Cell Therapeutics has snapped up US license for radioimmunotherapy agent Zevalin (ibritumomab tiuxetan) from Biogen Idec, saying it sees “substantial revenue growth” for this “underutilised” drug. 2006 Zevalin sales for Biogen Idec in the USA were just $16.4 million; it is partnered elsewhere with Bayer Schering.

Zevalin was approved in 2002 to treat a form of non-Hodgkin’s lymphoma and CTI now plans to expand its potential market by investigating its potential as a first-line therapy in both the aggressive and indolent NHL settings, saying it has a favourable tolerability profile and results in high rates of complete responses with just one dose. “We believe the potential cost savings and practice efficiencies compared to standard combination chemotherapy will become increasingly attractive to oncology group practices in the ever-evolving reimbursement environment.”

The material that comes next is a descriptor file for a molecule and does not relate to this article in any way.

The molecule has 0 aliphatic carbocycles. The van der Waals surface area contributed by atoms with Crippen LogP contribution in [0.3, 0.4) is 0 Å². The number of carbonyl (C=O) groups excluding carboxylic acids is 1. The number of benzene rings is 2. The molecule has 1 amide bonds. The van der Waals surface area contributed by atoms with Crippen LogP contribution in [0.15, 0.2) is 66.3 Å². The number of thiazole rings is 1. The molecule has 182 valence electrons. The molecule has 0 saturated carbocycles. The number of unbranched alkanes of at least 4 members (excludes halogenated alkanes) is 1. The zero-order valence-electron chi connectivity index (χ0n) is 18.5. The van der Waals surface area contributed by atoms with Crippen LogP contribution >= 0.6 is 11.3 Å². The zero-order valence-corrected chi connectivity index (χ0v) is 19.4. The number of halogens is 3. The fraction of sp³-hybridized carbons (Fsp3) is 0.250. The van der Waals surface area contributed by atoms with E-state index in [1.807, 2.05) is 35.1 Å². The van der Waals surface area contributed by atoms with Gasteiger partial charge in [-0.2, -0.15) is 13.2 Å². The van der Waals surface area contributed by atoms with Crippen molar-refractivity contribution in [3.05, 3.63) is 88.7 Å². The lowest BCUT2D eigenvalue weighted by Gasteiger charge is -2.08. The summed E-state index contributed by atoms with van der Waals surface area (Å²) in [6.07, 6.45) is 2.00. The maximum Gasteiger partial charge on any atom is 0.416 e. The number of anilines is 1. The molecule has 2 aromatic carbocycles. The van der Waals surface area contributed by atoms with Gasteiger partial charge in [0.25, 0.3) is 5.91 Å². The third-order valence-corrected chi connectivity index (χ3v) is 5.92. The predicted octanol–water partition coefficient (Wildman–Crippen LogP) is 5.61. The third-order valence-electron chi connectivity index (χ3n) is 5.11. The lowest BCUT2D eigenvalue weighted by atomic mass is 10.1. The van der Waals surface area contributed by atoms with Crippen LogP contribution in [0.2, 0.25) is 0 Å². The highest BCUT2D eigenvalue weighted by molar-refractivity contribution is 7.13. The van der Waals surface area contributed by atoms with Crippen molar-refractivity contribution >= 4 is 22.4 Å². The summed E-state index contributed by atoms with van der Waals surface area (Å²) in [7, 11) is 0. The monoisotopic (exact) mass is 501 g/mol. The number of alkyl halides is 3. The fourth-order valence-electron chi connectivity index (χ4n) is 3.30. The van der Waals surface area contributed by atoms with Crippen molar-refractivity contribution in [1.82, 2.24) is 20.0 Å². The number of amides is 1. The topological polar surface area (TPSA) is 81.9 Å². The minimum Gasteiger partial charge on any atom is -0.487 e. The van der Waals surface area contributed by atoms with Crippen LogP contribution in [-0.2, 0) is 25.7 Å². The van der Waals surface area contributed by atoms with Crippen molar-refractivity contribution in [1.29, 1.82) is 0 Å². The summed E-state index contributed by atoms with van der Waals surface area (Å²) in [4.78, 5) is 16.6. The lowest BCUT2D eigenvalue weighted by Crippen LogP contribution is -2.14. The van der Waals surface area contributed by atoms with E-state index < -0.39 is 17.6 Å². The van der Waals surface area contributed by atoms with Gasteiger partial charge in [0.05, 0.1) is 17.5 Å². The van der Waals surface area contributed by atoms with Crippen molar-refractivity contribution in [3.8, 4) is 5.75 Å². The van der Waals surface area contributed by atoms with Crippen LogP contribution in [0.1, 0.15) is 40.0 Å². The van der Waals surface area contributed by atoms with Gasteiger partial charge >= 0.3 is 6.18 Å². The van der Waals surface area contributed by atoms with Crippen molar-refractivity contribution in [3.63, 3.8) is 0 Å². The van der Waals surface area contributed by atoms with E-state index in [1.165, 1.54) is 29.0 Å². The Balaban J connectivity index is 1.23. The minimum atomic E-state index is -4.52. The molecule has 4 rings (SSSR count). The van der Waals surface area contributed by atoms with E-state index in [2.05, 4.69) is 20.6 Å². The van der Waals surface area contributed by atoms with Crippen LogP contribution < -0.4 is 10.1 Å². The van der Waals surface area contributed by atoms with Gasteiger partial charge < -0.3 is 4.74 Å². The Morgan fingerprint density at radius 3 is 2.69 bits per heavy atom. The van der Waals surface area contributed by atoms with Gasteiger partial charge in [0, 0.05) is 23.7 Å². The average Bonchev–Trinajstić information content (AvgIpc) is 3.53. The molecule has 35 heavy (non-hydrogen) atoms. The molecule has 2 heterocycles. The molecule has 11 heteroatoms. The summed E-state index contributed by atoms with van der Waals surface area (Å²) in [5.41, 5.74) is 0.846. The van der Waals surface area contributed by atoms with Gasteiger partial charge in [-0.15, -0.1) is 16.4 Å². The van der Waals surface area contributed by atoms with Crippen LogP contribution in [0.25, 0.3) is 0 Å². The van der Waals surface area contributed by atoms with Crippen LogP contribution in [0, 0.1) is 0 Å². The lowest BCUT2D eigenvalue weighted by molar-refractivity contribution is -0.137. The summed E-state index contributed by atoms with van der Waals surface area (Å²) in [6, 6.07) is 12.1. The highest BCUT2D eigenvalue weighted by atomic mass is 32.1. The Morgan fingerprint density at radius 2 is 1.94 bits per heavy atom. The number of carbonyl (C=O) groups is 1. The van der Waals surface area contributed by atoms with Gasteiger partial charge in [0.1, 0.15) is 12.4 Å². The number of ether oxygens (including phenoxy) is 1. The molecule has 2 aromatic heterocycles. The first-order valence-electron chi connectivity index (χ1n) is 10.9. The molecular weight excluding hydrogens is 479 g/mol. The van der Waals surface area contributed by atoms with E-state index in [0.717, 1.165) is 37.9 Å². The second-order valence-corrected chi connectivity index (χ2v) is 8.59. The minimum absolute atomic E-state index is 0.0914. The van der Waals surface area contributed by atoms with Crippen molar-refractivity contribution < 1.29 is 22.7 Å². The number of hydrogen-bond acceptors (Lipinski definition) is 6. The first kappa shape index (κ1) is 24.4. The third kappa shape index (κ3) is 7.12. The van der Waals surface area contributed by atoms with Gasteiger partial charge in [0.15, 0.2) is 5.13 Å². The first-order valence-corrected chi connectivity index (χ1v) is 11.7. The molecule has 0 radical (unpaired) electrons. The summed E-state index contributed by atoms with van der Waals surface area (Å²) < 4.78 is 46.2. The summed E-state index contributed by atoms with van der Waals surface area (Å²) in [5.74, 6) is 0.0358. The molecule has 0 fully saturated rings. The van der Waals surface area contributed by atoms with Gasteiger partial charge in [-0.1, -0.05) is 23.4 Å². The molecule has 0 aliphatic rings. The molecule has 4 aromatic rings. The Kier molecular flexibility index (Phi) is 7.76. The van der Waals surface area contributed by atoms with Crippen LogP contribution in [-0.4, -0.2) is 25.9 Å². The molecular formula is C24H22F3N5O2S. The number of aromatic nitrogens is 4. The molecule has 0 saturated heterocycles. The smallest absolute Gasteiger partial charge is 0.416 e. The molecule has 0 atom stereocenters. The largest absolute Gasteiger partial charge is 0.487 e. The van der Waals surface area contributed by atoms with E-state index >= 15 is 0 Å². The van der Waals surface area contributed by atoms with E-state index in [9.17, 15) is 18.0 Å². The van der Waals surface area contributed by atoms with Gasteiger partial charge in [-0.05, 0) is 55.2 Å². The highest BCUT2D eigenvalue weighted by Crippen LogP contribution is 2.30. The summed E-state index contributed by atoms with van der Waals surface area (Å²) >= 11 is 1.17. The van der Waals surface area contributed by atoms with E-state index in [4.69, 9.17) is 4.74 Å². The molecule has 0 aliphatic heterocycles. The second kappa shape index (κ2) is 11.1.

The US biotechnology firm is also developing a cancer treatment called pixantrone, which is in Phase III trials in similar patient populations and could prove to be an excellent addition to Zevalin. CTI has agreed to pay Biogen Idec $10 million in upfront fees, and an additional $20 million in potential milestones, as well as royalties on sales in return for the exclusive US marketing, sales and development rights to the drug.

Investors traded heavily on the news, a four times the normal rate, but shares in the company closed down marginally at $3.47 compared to $3.59 the previous day.